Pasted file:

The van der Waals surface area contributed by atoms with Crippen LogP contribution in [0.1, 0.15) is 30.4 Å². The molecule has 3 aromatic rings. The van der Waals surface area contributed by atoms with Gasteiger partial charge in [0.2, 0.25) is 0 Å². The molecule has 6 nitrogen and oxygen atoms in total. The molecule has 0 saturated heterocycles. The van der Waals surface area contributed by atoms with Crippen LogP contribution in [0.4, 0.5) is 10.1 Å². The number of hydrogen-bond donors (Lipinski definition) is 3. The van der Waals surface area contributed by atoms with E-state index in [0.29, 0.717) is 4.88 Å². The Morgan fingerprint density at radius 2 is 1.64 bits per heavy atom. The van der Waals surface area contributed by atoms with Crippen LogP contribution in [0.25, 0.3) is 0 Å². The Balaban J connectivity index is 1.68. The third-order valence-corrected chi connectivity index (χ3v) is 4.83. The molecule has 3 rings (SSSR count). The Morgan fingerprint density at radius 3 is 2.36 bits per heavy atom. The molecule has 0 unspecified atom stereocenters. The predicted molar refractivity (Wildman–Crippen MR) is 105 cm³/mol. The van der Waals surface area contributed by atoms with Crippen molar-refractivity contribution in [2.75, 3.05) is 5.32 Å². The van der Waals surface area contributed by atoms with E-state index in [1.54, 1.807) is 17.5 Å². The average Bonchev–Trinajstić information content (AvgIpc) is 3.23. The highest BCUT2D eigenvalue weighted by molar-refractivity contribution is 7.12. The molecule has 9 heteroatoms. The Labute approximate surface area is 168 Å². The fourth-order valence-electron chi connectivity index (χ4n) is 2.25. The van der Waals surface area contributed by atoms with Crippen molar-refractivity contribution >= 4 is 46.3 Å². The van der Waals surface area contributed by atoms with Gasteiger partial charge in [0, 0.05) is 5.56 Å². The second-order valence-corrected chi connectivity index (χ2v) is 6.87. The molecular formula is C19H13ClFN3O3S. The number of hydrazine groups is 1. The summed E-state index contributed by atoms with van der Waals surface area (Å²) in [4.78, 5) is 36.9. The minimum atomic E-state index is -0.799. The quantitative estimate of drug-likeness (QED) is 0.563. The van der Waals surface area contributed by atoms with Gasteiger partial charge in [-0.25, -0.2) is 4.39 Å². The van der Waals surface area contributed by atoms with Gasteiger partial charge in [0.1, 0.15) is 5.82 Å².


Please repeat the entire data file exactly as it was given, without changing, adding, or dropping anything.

The van der Waals surface area contributed by atoms with Crippen LogP contribution in [0.1, 0.15) is 30.4 Å². The molecule has 3 aromatic rings. The van der Waals surface area contributed by atoms with Gasteiger partial charge in [0.2, 0.25) is 0 Å². The molecule has 6 nitrogen and oxygen atoms in total. The molecule has 0 saturated heterocycles. The van der Waals surface area contributed by atoms with Crippen LogP contribution in [0.4, 0.5) is 10.1 Å². The number of hydrogen-bond donors (Lipinski definition) is 3. The van der Waals surface area contributed by atoms with E-state index in [0.29, 0.717) is 4.88 Å². The Morgan fingerprint density at radius 2 is 1.64 bits per heavy atom. The van der Waals surface area contributed by atoms with Crippen LogP contribution in [0.25, 0.3) is 0 Å². The Balaban J connectivity index is 1.68. The third-order valence-corrected chi connectivity index (χ3v) is 4.83. The molecule has 3 rings (SSSR count). The Morgan fingerprint density at radius 3 is 2.36 bits per heavy atom. The molecule has 0 unspecified atom stereocenters. The predicted molar refractivity (Wildman–Crippen MR) is 105 cm³/mol. The van der Waals surface area contributed by atoms with Crippen molar-refractivity contribution in [2.75, 3.05) is 5.32 Å². The van der Waals surface area contributed by atoms with E-state index in [1.54, 1.807) is 17.5 Å². The average Bonchev–Trinajstić information content (AvgIpc) is 3.23. The highest BCUT2D eigenvalue weighted by molar-refractivity contribution is 7.12. The molecule has 9 heteroatoms. The Labute approximate surface area is 168 Å². The fourth-order valence-electron chi connectivity index (χ4n) is 2.25. The van der Waals surface area contributed by atoms with Crippen molar-refractivity contribution >= 4 is 46.3 Å². The van der Waals surface area contributed by atoms with Gasteiger partial charge in [0, 0.05) is 5.56 Å². The second-order valence-corrected chi connectivity index (χ2v) is 6.87. The molecular formula is C19H13ClFN3O3S. The number of hydrazine groups is 1. The summed E-state index contributed by atoms with van der Waals surface area (Å²) in [4.78, 5) is 36.9. The minimum atomic E-state index is -0.799. The quantitative estimate of drug-likeness (QED) is 0.563. The van der Waals surface area contributed by atoms with Gasteiger partial charge in [-0.25, -0.2) is 4.39 Å². The van der Waals surface area contributed by atoms with Gasteiger partial charge in [0.1, 0.15) is 5.82 Å².